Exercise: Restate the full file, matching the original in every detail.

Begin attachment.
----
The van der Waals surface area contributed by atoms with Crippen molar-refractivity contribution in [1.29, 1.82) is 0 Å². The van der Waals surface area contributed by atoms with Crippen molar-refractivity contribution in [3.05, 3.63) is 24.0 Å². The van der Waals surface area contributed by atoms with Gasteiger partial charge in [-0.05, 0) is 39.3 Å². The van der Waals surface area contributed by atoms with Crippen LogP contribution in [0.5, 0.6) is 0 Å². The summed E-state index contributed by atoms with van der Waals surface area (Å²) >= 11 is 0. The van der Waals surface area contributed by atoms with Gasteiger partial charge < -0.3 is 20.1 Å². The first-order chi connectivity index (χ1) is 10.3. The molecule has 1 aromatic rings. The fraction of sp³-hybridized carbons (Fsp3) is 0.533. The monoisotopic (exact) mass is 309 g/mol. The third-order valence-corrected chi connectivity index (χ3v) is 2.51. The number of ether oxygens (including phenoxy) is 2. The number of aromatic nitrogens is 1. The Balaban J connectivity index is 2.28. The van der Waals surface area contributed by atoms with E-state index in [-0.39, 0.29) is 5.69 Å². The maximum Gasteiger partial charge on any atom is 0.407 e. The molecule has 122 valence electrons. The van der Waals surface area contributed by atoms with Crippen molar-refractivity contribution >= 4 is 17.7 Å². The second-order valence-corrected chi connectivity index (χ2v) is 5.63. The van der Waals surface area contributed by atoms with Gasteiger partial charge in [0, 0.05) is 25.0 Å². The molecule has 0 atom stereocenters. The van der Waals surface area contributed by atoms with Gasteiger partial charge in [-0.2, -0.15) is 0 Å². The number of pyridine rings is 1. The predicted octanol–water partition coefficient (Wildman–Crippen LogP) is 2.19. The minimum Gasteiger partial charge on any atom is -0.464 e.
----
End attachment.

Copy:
The van der Waals surface area contributed by atoms with Crippen molar-refractivity contribution in [1.29, 1.82) is 0 Å². The van der Waals surface area contributed by atoms with Crippen molar-refractivity contribution in [3.05, 3.63) is 24.0 Å². The van der Waals surface area contributed by atoms with Gasteiger partial charge in [-0.05, 0) is 39.3 Å². The van der Waals surface area contributed by atoms with Crippen LogP contribution in [0.5, 0.6) is 0 Å². The summed E-state index contributed by atoms with van der Waals surface area (Å²) >= 11 is 0. The van der Waals surface area contributed by atoms with Gasteiger partial charge < -0.3 is 20.1 Å². The first-order chi connectivity index (χ1) is 10.3. The molecule has 1 aromatic rings. The fraction of sp³-hybridized carbons (Fsp3) is 0.533. The monoisotopic (exact) mass is 309 g/mol. The third-order valence-corrected chi connectivity index (χ3v) is 2.51. The number of ether oxygens (including phenoxy) is 2. The number of aromatic nitrogens is 1. The Balaban J connectivity index is 2.28. The van der Waals surface area contributed by atoms with E-state index in [-0.39, 0.29) is 5.69 Å². The maximum Gasteiger partial charge on any atom is 0.407 e. The molecule has 122 valence electrons. The van der Waals surface area contributed by atoms with Crippen molar-refractivity contribution >= 4 is 17.7 Å². The second-order valence-corrected chi connectivity index (χ2v) is 5.63. The van der Waals surface area contributed by atoms with Gasteiger partial charge in [0, 0.05) is 25.0 Å². The molecule has 0 atom stereocenters. The van der Waals surface area contributed by atoms with Gasteiger partial charge in [-0.2, -0.15) is 0 Å². The number of pyridine rings is 1. The predicted octanol–water partition coefficient (Wildman–Crippen LogP) is 2.19. The minimum Gasteiger partial charge on any atom is -0.464 e.